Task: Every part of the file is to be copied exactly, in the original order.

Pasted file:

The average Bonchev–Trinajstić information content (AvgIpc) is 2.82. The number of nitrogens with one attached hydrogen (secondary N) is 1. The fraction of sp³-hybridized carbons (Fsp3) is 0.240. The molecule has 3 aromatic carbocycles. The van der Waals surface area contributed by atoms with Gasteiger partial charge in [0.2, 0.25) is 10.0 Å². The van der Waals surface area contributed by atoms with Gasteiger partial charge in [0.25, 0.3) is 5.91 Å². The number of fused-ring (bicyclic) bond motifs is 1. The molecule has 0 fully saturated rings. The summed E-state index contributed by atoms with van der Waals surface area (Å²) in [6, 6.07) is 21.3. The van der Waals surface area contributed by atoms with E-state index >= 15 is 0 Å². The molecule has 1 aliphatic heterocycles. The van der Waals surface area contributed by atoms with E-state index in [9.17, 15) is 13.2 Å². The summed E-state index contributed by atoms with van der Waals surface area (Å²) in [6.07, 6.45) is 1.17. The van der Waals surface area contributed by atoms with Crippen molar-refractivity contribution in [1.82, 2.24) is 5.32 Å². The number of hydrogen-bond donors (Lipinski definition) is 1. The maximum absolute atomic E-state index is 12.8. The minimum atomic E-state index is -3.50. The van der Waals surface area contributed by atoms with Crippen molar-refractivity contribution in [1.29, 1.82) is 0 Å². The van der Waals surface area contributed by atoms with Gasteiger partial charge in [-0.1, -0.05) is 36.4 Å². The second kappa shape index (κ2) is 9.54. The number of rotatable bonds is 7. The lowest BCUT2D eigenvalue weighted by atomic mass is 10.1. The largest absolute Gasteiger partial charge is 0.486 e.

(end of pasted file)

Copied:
The average Bonchev–Trinajstić information content (AvgIpc) is 2.82. The number of nitrogens with one attached hydrogen (secondary N) is 1. The fraction of sp³-hybridized carbons (Fsp3) is 0.240. The molecule has 3 aromatic carbocycles. The van der Waals surface area contributed by atoms with Gasteiger partial charge in [0.2, 0.25) is 10.0 Å². The van der Waals surface area contributed by atoms with Gasteiger partial charge in [0.25, 0.3) is 5.91 Å². The number of fused-ring (bicyclic) bond motifs is 1. The molecule has 0 fully saturated rings. The summed E-state index contributed by atoms with van der Waals surface area (Å²) in [6, 6.07) is 21.3. The van der Waals surface area contributed by atoms with E-state index >= 15 is 0 Å². The molecule has 1 aliphatic heterocycles. The van der Waals surface area contributed by atoms with E-state index in [9.17, 15) is 13.2 Å². The summed E-state index contributed by atoms with van der Waals surface area (Å²) in [6.07, 6.45) is 1.17. The van der Waals surface area contributed by atoms with Crippen molar-refractivity contribution in [1.82, 2.24) is 5.32 Å². The number of hydrogen-bond donors (Lipinski definition) is 1. The maximum absolute atomic E-state index is 12.8. The minimum atomic E-state index is -3.50. The van der Waals surface area contributed by atoms with Crippen molar-refractivity contribution in [1.29, 1.82) is 0 Å². The van der Waals surface area contributed by atoms with Gasteiger partial charge in [-0.1, -0.05) is 36.4 Å². The second kappa shape index (κ2) is 9.54. The number of rotatable bonds is 7. The lowest BCUT2D eigenvalue weighted by atomic mass is 10.1. The largest absolute Gasteiger partial charge is 0.486 e.